Vegetation History and Archaeobotany

, Volume 23, Issue 5, pp 543–549 | Cite as

Condiments before Claudius: new plant foods at the Late Iron Age oppidum at Silchester, UK

Original Article

Abstract

Our understanding of the introduction and adoption of new plant foods in Roman Britain is currently limited by a lack of data from a group of Late Iron Age settlements commonly referred to as oppida (large pre-Roman towns). This paper presents the first evidence of several imported plant foods from Late Iron Age Britain in the form of waterlogged plant remains from the oppidum at Silchester. These were recovered from the basal contexts of two wells, dated to the early first century a.d. One olive stone and several seeds of celery, coriander and dill were identified. The results are compared to archaeobotanical data from elsewhere in Britain and northwestern Europe, demonstrating that Silchester is part of the wider phenomenon of the adoption of new flavourings and fruits in Late Iron Age Europe.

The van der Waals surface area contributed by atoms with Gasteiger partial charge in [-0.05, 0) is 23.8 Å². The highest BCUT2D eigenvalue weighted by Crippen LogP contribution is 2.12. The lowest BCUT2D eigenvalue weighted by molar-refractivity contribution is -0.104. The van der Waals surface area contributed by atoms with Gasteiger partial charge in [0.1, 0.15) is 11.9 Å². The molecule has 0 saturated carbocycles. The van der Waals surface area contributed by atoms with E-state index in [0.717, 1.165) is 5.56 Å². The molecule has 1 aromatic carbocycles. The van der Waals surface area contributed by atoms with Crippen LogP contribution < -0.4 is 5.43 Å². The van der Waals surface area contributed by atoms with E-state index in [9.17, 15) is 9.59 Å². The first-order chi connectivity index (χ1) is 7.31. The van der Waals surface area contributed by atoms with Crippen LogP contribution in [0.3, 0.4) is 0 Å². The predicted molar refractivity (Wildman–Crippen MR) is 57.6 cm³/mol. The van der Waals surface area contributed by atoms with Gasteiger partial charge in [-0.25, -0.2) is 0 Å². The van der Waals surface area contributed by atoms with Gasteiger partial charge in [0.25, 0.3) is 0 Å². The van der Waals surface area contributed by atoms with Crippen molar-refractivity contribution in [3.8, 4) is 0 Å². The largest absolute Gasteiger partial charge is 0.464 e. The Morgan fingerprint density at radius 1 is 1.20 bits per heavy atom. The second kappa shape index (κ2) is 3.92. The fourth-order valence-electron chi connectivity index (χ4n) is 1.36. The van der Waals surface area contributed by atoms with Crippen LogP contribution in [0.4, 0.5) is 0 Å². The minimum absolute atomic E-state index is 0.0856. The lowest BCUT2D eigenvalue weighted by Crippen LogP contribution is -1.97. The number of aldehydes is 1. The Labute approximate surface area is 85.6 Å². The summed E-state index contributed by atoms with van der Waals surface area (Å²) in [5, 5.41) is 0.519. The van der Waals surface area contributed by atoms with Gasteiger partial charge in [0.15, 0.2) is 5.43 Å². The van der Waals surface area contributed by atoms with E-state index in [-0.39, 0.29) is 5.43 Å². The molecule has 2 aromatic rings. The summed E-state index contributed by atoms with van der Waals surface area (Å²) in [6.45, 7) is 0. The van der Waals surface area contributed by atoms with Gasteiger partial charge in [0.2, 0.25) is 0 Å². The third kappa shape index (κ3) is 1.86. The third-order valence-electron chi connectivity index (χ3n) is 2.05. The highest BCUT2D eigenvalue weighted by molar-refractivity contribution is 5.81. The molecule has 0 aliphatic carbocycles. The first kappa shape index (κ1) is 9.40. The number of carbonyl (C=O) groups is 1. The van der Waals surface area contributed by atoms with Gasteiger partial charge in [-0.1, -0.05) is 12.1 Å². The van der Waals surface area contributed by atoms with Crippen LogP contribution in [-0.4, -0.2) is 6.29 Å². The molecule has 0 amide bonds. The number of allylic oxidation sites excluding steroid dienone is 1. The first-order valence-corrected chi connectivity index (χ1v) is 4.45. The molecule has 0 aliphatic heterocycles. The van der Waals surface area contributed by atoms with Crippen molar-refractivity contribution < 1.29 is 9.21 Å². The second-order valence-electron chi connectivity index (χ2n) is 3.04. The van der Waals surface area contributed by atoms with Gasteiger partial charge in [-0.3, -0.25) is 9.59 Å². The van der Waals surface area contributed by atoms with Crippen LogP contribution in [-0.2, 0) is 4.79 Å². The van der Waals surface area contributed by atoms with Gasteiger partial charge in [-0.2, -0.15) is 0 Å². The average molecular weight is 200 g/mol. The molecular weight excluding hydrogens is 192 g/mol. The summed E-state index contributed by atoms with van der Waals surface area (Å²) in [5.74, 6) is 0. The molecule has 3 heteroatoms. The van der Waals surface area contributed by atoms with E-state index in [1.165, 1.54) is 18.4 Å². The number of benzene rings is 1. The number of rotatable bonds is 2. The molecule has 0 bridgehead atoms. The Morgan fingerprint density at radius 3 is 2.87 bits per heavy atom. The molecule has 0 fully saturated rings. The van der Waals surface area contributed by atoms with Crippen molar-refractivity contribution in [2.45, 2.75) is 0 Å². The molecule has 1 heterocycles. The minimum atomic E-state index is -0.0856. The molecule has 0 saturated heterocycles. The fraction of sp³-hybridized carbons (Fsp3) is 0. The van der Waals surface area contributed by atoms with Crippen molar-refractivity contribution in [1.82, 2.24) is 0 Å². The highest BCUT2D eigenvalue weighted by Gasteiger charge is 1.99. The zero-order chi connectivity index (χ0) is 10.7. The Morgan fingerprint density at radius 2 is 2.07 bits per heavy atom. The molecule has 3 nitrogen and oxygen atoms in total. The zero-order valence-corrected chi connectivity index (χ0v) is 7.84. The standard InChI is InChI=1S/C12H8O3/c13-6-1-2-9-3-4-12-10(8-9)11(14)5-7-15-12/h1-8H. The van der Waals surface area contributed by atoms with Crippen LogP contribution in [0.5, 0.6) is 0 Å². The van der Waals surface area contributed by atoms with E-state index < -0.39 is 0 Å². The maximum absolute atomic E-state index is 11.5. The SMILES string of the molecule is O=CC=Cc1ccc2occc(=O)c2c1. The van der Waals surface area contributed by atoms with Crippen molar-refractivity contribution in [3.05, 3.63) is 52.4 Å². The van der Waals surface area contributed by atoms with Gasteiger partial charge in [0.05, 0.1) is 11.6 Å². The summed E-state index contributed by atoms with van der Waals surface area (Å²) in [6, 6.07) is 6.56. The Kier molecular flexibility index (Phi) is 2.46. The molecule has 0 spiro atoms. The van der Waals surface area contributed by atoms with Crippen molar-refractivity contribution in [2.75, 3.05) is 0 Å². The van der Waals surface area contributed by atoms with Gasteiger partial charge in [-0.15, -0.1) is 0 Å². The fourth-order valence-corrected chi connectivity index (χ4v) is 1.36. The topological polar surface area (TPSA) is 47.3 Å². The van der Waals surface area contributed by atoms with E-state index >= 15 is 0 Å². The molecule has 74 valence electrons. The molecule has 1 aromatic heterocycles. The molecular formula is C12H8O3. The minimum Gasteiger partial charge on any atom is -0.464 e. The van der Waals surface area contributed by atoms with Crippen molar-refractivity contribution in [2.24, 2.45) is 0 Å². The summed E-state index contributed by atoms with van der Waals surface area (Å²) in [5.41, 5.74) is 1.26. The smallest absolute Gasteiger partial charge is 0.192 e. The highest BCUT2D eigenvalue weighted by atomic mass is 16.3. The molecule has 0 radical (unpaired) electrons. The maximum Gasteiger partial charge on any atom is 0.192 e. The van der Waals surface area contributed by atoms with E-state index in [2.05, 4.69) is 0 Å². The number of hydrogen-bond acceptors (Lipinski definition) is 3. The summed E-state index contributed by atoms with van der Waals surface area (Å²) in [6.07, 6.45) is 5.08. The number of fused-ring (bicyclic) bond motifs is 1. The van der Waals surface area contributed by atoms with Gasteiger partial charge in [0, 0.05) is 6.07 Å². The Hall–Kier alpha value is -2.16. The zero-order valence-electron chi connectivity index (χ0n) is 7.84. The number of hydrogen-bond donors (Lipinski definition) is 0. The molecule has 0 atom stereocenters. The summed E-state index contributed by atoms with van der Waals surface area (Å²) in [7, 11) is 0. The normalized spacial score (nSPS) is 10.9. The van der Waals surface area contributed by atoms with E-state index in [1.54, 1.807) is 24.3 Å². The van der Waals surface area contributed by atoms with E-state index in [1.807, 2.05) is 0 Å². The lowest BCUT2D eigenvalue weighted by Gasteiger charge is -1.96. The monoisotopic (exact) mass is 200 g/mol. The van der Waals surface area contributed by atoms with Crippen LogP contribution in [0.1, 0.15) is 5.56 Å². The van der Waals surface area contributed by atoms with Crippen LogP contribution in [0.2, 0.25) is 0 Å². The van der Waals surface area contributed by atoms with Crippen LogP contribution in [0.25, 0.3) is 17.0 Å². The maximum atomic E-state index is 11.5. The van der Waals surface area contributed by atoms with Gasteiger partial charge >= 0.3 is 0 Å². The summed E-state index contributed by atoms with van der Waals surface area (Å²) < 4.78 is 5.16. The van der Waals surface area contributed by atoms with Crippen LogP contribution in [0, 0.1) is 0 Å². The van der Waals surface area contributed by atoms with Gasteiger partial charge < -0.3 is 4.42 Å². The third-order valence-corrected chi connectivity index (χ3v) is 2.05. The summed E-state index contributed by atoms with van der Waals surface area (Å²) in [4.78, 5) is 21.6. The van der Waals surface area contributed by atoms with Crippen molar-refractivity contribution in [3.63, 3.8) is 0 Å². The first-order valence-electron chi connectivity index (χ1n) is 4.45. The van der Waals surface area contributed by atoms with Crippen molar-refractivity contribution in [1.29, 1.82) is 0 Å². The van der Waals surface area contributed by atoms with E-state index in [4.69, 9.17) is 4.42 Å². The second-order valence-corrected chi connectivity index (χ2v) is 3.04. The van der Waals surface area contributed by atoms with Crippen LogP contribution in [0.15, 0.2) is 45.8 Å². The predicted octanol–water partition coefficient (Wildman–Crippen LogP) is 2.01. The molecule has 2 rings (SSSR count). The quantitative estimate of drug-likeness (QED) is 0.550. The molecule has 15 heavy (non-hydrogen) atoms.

Keywords

Condiments Late Iron Age Britain Roman Britain Oppida Silchester 

Supplementary material

334_2013_407_MOESM1_ESM.xls (30 kb)
Data table of waterlogged plant remains. Supplementary material 1 (XLS 30 kb)
334_2013_407_MOESM2_ESM.doc (142 kb)
Supplementary material 2 (DOC 141 kb)
334_2013_407_MOESM3_ESM.doc (61 kb)
Supplementary material 3 (DOC 61 kb)

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Copyright information

© Springer-Verlag Berlin Heidelberg 2013

Authors and Affiliations

  1. 1.School of Archaeology, University of OxfordOxfordUK

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